Decline and Levelling off of Earnings Inequality: Boon or Bane for a Growing Economy?
Virgi Sari (University of Manchester)
Ralitza Dimova (University of Manchester)
Paper short abstract:
There are circumstances where declining/levelling earnings gaps is more indicative of a bane than a boon for long term economic growth. Using the case of Indonesia, we study the implications of structural characteristics and direct labour market interventions on the dynamics of earnings inequality.
Paper long abstract:
Increasing job polarization and accompanying rise in earnings inequality on account of technological change and globalization over the past few decades have increased concern about the attainability of governments' perennial objective of inclusive growth. Yet, there are circumstances where either declining or levelling earnings gaps may be more indicative of a bane than a boon for a country's long term economic health. Using the particularly interesting case of Indonesia, which reduced and subsequently levelled off its earnings inequality in the midst of impressive growth, we study the implications of structural characteristics and direct labour market interventions on the dynamics of earnings inequality. We find evidence of a stronger role of structural characteristics in a direction that appears to be more indicative of a bane than a boon for long term efficiency and prosperity. We discuss generalisations and policy implications beyond the Indonesian context.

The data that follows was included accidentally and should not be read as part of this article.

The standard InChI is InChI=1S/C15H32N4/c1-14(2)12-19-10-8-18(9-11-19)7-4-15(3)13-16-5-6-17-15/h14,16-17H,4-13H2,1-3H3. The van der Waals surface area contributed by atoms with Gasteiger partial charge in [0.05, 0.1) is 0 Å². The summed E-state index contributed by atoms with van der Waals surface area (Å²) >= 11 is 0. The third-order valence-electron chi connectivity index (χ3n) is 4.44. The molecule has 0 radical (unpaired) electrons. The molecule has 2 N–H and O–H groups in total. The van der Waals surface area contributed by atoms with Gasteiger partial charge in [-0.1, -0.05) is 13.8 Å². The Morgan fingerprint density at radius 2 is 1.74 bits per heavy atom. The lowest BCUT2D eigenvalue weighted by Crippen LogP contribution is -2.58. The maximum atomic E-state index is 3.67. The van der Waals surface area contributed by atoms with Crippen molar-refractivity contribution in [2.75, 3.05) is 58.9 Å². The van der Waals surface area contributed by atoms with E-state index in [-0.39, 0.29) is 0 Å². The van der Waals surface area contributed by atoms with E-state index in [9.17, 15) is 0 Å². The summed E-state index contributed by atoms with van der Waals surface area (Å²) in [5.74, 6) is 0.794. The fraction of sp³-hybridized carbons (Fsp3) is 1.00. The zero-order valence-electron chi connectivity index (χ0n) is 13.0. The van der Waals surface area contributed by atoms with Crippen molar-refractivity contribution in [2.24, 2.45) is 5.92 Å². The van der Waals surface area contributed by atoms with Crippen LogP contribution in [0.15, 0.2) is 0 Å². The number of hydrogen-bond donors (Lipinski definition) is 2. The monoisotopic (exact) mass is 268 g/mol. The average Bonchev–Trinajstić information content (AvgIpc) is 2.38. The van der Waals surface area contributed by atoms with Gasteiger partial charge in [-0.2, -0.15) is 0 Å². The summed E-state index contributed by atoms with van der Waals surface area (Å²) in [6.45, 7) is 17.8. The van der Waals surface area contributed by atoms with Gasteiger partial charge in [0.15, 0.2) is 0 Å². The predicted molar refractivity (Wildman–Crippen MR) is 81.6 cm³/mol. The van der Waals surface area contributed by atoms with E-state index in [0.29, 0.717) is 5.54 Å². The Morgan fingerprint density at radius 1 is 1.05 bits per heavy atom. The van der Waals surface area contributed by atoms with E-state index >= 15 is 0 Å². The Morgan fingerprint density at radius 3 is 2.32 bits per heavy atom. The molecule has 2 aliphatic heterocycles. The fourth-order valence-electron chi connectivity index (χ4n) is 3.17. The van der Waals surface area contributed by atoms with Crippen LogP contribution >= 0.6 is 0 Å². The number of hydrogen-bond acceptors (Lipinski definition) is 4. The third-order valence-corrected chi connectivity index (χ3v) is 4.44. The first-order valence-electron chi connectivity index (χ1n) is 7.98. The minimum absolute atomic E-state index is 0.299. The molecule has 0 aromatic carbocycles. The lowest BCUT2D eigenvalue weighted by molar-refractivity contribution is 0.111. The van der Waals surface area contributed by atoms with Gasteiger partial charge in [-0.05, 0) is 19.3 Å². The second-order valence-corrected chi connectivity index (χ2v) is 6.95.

- I: Rethinking development and development research